P.S. 114 Ryder Elementary
Brooklyn NY 11236
Zone for the 2017-2018 school year. Call school to confirm.
Principal who courts student suggestions
Students sometimes seem unsupervised.
2011 UPDATE: The Department of Education considered closing PS 114 but decided to keep it open and to reduce enrollment. The decrease in enrollment made space for Explore Excel Charter School which moved into the building in 2011.
JULY 2010 UPDATE: A report released on July 21, 2010 by the Special Commissioner of Education found that Maria Pena-Herrera, principal when Insideschools last visited PS 114, ran up a budget deficit of $100,000, hired and fired four assistant principals, and illicitly employed uncertified teachers among other wrongdoings. However, it was her failure to follow proper procedure during a school evacuation that ultimately cost Pena-Herrera her job in 2009. Despite teachers and parents questioning why Pena-Herrera was allowed to stay in her job well after 2007, when city officials first convened a meeting to discuss her financial practices, the Department of Education said that the school\'s rising report card grade had influenced the decision to let her stay until 2009. A DOE spokesperson said that the city would follow the recommendation of the Special Commissioner and bar Pena-Herrera from ever working in the school system again. Charmaine Luke is the school\'s current principal.
The gifted and talented program is phasing out with the last gifted class scheduled to graduate in 2013.
MAY 2005 REVIEW: At PS 114 in Canarsie, exceptional students are challenged, troubled students are seen by a resident psychologist, and struggling students get individual attention from paraprofessionals. Even so, on the day of our visit we saw some aimless wanderers and rowdy behavior in the halls of this huge school.
We saw both love and toughness emphasized on our tour, during which principal Maria Penaherrera reprimanded half a dozen children for being out of class, but had smiles, hellos, and hugs for 10 times as many students who eagerly approached her. \"I have a tough love policy,\" said Pennaherrera, who took over in August 2004.
A big part of Penaherrera\'s successful courting of her 1,000 students (she had been on the job just eight months when we visited and seemed to know everyone\'s name) comes from including them in changes she is making at the school. When a 2nd grade class complained about the lack of gym, she introduced a new schedule. Now every class gets weekly physical education. Another class asked for Spanish language instruction, which is now part of the 1st and 2nd grade curriculum.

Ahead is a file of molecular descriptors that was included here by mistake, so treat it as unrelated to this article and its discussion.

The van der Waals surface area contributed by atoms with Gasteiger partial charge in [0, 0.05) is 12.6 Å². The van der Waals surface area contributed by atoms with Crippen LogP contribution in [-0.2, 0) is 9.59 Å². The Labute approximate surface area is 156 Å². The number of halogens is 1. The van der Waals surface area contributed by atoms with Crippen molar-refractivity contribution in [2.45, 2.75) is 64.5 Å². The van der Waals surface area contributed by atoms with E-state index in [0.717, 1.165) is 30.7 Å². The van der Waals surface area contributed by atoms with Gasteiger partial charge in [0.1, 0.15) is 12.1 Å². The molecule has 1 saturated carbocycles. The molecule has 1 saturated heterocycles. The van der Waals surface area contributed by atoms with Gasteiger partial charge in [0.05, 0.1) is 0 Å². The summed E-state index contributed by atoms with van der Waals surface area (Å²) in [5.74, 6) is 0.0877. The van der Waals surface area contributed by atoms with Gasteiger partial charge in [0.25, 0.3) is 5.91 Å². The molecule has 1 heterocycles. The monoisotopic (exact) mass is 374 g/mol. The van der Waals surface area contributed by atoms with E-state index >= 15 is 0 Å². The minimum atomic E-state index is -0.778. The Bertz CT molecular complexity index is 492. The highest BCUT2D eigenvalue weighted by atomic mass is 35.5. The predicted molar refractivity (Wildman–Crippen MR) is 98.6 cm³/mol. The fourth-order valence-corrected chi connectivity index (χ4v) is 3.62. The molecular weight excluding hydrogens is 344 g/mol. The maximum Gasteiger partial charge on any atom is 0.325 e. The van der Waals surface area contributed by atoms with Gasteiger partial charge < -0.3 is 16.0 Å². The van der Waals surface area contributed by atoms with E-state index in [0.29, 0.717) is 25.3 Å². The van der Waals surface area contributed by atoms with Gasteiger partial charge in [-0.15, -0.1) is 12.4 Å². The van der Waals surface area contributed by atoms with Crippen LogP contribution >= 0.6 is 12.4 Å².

There is a gifted and talented program at PS 114, as well as an accelerated \"enrichment\" class in each grade. In a 4th grade enrichment class, a group of girls competed to see who could solve multiplication problems with decimals the fastest. We were impressed at their skill, even more so when it became apparent that the girls had started the game independently while the class got ready to go to lunch and this at the end of an intense three-day standardized math test!
Penaherrera is working to encourage teachers to practice \"differentiated learning\" to instruct children at all levels of ability. She also wants to raise the profile of arts curriculum, which she concedes \"is not very visible.\"
The school, which comprises three wings built a quarter of a century apart, is sprawling and noisy. On the small playground, which is scheduled for expansion, rough play was the rule with only two adults available to supervise. The school psychologist had to roam several floors to find a student who had \"stormed out\" of the lunchroom and had left the building on the previous day. In the cafeteria, an older boy got into a shouting match with a legendary school aide, Beatrice Altadonna, a diminutive 80-year old grandmother who has been at the school for a half century and can hold her own with the toughest kids.
While Altadonna is clearly exceptional, she\'s not an anomaly at a school with a long history. More than 20 staff members are PS 114 graduates who have sent their kids through the school. Hanging outside the main office are class photos dating back to 1920, documenting the demographic shift in the neighborhood, which 50 years ago was predominantly Italian and Jewish. Today the vast majority of the students are of Caribbean and African-American descent.
English as a Second Language: Each grade has a class made up mostly of English language learners. Teachers in these classes are being trained in ESL methodology.
Special education: Students with special needs are placed with general education students in kindergarten and 5th grade. Some students with learning disabilities are put into a special \"language\" class with second-language learners, where the pace is slower and there are paraprofessionals available to work with them individually.
After school: In addition to academic tutoring, students may participate in math, arts and crafts, gym, music, or drama clubs. There is also a science club that works in the school\'s well-kept greenhouse.
Admissions: Testing for the gifted program, done by the regional office, takes place in spring. The four half-day PK classes are filled first-come, first-served. (Elizabeth Kiem, May 2005)